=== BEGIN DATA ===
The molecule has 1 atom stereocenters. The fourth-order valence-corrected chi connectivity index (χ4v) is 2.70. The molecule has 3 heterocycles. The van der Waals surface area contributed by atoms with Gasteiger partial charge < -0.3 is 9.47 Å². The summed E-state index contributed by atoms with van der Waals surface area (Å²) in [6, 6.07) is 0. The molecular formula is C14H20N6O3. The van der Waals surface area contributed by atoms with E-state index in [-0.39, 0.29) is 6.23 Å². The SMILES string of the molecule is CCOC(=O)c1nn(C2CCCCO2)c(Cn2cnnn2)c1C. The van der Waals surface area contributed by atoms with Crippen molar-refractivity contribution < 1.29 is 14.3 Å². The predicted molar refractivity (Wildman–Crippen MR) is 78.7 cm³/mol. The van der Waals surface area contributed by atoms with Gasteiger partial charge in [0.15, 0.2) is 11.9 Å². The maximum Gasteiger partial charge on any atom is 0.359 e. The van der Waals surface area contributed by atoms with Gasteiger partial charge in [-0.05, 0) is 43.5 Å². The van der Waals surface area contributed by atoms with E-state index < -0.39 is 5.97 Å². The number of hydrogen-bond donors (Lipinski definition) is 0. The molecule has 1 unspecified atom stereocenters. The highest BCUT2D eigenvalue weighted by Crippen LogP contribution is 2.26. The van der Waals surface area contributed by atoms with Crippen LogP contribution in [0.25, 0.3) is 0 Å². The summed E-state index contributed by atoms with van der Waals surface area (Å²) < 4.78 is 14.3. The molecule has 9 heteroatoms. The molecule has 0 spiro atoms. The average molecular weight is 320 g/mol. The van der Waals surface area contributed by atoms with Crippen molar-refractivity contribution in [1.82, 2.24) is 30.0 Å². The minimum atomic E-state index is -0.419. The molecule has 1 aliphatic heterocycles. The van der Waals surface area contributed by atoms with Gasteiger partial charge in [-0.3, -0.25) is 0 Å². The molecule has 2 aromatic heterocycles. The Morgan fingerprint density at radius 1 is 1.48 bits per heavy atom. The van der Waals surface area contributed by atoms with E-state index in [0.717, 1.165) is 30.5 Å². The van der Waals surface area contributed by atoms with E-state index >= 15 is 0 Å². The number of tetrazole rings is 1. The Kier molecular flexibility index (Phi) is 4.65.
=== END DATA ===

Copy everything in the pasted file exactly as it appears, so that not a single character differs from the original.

The molecule has 1 atom stereocenters. The fourth-order valence-corrected chi connectivity index (χ4v) is 2.70. The molecule has 3 heterocycles. The van der Waals surface area contributed by atoms with Gasteiger partial charge < -0.3 is 9.47 Å². The summed E-state index contributed by atoms with van der Waals surface area (Å²) in [6, 6.07) is 0. The molecular formula is C14H20N6O3. The van der Waals surface area contributed by atoms with E-state index in [-0.39, 0.29) is 6.23 Å². The SMILES string of the molecule is CCOC(=O)c1nn(C2CCCCO2)c(Cn2cnnn2)c1C. The van der Waals surface area contributed by atoms with Crippen molar-refractivity contribution < 1.29 is 14.3 Å². The predicted molar refractivity (Wildman–Crippen MR) is 78.7 cm³/mol. The van der Waals surface area contributed by atoms with Gasteiger partial charge in [0.15, 0.2) is 11.9 Å². The maximum Gasteiger partial charge on any atom is 0.359 e. The van der Waals surface area contributed by atoms with Gasteiger partial charge in [-0.05, 0) is 43.5 Å². The van der Waals surface area contributed by atoms with E-state index < -0.39 is 5.97 Å². The number of hydrogen-bond donors (Lipinski definition) is 0. The molecule has 1 unspecified atom stereocenters. The highest BCUT2D eigenvalue weighted by Crippen LogP contribution is 2.26. The van der Waals surface area contributed by atoms with Crippen LogP contribution in [0.25, 0.3) is 0 Å². The summed E-state index contributed by atoms with van der Waals surface area (Å²) < 4.78 is 14.3. The molecule has 9 heteroatoms. The molecule has 0 spiro atoms. The average molecular weight is 320 g/mol. The van der Waals surface area contributed by atoms with Crippen molar-refractivity contribution in [1.82, 2.24) is 30.0 Å². The minimum atomic E-state index is -0.419. The molecule has 1 aliphatic heterocycles. The van der Waals surface area contributed by atoms with Gasteiger partial charge in [-0.3, -0.25) is 0 Å². The molecule has 2 aromatic heterocycles. The Morgan fingerprint density at radius 1 is 1.48 bits per heavy atom. The van der Waals surface area contributed by atoms with E-state index in [0.717, 1.165) is 30.5 Å². The van der Waals surface area contributed by atoms with E-state index >= 15 is 0 Å². The number of tetrazole rings is 1. The Kier molecular flexibility index (Phi) is 4.65.